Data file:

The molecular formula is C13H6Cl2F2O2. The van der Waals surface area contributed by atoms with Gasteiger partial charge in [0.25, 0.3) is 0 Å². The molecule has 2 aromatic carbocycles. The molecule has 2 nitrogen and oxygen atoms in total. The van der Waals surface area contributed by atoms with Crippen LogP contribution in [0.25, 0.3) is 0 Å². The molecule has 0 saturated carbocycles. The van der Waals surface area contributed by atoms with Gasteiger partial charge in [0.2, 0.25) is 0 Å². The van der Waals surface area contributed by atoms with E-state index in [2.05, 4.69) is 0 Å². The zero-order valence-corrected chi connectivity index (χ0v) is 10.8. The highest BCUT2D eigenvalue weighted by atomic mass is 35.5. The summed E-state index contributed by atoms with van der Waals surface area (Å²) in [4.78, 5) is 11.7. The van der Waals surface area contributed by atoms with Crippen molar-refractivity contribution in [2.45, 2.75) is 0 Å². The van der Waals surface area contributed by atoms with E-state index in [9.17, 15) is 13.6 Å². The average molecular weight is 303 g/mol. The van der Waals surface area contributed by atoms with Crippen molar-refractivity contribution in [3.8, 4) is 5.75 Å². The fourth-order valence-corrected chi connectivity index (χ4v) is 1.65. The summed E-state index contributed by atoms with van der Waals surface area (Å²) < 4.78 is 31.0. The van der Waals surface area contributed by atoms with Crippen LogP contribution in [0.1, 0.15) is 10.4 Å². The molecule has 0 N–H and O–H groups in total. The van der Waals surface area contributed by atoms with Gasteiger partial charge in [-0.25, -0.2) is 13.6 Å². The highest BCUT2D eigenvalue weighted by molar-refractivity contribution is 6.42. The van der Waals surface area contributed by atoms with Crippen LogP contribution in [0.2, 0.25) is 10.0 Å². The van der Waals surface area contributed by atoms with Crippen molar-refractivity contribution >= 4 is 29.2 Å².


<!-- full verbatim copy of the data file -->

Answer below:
The molecular formula is C13H6Cl2F2O2. The van der Waals surface area contributed by atoms with Gasteiger partial charge in [0.25, 0.3) is 0 Å². The molecule has 2 aromatic carbocycles. The molecule has 2 nitrogen and oxygen atoms in total. The van der Waals surface area contributed by atoms with Crippen LogP contribution in [0.25, 0.3) is 0 Å². The molecule has 0 saturated carbocycles. The van der Waals surface area contributed by atoms with Gasteiger partial charge in [0.2, 0.25) is 0 Å². The van der Waals surface area contributed by atoms with E-state index in [2.05, 4.69) is 0 Å². The zero-order valence-corrected chi connectivity index (χ0v) is 10.8. The highest BCUT2D eigenvalue weighted by atomic mass is 35.5. The summed E-state index contributed by atoms with van der Waals surface area (Å²) in [4.78, 5) is 11.7. The van der Waals surface area contributed by atoms with Crippen molar-refractivity contribution in [2.45, 2.75) is 0 Å². The van der Waals surface area contributed by atoms with E-state index in [9.17, 15) is 13.6 Å². The average molecular weight is 303 g/mol. The van der Waals surface area contributed by atoms with Crippen molar-refractivity contribution in [3.8, 4) is 5.75 Å². The fourth-order valence-corrected chi connectivity index (χ4v) is 1.65. The summed E-state index contributed by atoms with van der Waals surface area (Å²) < 4.78 is 31.0. The van der Waals surface area contributed by atoms with Crippen LogP contribution in [0.1, 0.15) is 10.4 Å². The molecule has 0 N–H and O–H groups in total. The van der Waals surface area contributed by atoms with Gasteiger partial charge in [-0.25, -0.2) is 13.6 Å². The highest BCUT2D eigenvalue weighted by molar-refractivity contribution is 6.42. The van der Waals surface area contributed by atoms with Crippen LogP contribution in [0.2, 0.25) is 10.0 Å². The van der Waals surface area contributed by atoms with Crippen molar-refractivity contribution >= 4 is 29.2 Å².